Most people know that North Carolina law requires all occupants in the front seat of a motor vehicle to wear seat belts and to be secured by seat belts that must be buckled.
The law requiring front seat occupants to wear their seat belts is intended to protect the public and is therefore a safety law.
In North Carolina the law of contributory negligence prevents a person injured by the negligence of another from recovering losses if the injured person themselves was negligent. Negligence is defined as the lack of due care.
A good argument could be made that someone who rides in the front seat of a passenger vehicle without buckling their seat belt is negligent. The argument is that due care would require a person to take every reasonable step necessary to protect their safety. Therefore, the failure to wear a seat belt would be negligence.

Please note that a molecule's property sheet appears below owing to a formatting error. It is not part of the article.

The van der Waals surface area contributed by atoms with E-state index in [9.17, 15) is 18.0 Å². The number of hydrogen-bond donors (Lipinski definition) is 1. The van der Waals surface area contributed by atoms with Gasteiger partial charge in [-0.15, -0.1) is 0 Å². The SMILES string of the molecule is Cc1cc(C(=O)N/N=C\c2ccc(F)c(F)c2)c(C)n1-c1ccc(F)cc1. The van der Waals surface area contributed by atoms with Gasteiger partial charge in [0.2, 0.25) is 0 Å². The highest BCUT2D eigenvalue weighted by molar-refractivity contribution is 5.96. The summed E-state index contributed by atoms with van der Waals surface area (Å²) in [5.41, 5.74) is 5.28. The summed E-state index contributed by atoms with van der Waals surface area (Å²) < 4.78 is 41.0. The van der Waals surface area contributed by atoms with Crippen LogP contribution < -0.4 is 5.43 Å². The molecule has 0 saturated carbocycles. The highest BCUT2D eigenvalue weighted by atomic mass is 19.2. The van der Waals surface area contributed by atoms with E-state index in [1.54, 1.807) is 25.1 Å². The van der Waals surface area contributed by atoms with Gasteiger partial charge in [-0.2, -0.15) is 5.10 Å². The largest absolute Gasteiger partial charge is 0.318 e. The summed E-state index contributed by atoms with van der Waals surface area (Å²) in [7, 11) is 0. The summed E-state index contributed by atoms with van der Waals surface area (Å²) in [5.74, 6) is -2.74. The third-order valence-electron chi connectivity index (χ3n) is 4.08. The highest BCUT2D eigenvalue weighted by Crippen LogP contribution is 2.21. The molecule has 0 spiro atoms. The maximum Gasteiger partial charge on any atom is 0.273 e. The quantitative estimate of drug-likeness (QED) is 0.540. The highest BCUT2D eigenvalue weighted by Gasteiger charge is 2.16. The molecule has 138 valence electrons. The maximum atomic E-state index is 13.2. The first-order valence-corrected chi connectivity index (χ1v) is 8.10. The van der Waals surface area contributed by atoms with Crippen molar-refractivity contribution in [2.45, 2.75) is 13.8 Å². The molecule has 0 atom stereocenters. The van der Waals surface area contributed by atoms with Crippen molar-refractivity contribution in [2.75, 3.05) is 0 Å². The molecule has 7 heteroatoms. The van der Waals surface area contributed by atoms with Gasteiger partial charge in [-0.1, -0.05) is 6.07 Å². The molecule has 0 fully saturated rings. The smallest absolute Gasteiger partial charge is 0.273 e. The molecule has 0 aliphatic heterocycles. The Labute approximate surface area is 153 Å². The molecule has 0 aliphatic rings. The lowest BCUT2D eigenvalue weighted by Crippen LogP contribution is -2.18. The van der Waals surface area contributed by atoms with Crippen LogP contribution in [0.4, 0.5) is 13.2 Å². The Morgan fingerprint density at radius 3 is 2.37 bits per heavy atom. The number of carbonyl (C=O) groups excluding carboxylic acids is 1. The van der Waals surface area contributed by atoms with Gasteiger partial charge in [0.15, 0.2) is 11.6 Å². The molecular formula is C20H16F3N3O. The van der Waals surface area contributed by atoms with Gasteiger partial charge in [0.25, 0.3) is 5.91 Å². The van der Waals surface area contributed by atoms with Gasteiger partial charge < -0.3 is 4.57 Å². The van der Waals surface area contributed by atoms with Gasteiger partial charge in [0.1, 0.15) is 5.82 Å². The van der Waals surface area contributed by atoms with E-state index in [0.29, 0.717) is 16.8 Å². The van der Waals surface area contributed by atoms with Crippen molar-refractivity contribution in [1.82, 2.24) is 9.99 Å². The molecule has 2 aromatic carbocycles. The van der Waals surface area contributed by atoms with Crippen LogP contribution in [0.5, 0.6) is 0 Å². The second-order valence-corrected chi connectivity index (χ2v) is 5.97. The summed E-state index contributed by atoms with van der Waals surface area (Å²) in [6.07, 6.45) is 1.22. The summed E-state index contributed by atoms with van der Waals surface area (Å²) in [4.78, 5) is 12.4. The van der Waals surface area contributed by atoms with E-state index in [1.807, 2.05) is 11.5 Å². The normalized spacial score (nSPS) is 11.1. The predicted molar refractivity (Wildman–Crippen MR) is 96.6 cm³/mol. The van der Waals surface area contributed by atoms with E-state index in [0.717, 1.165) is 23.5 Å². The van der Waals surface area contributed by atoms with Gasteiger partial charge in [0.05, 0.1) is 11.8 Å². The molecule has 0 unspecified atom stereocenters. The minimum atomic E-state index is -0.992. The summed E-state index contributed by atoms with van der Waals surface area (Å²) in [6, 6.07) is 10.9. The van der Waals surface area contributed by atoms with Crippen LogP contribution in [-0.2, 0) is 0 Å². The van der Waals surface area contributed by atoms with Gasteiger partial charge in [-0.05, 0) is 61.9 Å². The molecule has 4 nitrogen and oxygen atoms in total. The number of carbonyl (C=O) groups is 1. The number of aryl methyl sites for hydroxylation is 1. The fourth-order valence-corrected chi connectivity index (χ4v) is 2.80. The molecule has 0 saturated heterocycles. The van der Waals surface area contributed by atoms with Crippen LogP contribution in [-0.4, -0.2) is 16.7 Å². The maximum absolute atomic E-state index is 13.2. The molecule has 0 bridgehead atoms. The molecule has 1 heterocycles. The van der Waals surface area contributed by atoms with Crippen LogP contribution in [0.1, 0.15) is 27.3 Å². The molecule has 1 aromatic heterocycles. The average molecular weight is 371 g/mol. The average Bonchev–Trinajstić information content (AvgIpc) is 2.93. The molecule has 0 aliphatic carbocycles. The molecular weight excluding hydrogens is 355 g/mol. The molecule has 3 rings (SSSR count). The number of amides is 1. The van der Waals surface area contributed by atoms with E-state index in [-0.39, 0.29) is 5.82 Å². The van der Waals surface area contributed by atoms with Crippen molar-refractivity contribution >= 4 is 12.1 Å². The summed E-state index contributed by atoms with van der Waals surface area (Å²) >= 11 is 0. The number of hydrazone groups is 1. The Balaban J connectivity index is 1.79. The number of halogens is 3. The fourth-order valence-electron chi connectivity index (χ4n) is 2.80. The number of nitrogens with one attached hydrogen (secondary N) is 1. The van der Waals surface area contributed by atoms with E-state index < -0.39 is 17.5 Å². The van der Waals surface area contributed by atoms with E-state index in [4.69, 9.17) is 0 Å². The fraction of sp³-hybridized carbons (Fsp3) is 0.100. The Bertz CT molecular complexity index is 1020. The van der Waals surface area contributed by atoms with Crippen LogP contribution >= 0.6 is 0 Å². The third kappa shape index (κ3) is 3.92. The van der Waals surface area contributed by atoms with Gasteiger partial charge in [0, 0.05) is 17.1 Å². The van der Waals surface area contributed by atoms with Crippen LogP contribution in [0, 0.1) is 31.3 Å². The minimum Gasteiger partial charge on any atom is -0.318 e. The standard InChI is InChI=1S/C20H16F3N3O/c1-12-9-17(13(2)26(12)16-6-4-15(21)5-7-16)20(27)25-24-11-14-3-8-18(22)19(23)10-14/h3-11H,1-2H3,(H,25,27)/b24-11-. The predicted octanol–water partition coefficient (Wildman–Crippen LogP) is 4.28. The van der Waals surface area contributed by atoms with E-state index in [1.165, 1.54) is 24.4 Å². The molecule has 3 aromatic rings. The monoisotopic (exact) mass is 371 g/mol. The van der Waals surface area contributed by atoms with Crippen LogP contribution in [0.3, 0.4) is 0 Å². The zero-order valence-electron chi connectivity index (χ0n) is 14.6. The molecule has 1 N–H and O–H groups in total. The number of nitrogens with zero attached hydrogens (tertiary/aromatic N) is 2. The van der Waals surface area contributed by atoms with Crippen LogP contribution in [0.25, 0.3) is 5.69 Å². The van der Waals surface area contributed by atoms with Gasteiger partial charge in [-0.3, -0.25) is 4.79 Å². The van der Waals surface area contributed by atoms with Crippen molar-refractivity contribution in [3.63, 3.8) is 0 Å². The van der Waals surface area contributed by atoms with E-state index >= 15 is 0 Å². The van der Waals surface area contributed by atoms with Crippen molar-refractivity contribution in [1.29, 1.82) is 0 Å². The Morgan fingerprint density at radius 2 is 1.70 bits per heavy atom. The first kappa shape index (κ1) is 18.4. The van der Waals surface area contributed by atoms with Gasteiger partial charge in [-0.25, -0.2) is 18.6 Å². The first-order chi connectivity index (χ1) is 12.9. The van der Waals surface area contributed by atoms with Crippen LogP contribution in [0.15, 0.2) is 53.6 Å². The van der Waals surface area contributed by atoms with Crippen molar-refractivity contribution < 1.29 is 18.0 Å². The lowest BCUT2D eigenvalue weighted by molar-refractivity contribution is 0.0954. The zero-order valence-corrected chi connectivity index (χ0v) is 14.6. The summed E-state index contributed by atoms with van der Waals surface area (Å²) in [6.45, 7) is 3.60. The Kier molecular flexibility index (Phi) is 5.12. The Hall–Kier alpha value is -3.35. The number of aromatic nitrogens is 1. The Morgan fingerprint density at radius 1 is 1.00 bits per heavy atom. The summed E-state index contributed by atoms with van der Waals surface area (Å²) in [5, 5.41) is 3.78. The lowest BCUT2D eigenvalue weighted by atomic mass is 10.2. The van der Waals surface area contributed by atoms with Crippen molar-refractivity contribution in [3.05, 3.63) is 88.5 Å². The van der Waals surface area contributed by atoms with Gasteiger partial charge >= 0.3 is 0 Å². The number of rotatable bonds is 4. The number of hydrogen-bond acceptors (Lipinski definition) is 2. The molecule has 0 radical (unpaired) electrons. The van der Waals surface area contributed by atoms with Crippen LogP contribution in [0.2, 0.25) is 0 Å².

However, a quirk in North Carolina evidence law would prevent an insurance company from arguing and proving an injured person that was negligent if they did not wear a seat belt.
A specific statute in North Carolina provides that evidence of whether or not someone is wearing their seat belt is not admissible in any civil or criminal trial in North Carolina. Therefore, even if someone violates the law by failing to wear a seat belt while they are in the front seat of a car, that violation is not admissible in court. Therefore, there could be no evidence that someone did not wear their seat belt and therefore no argument that the failure to wear a seat belt was negligence.
The law is not always consistent!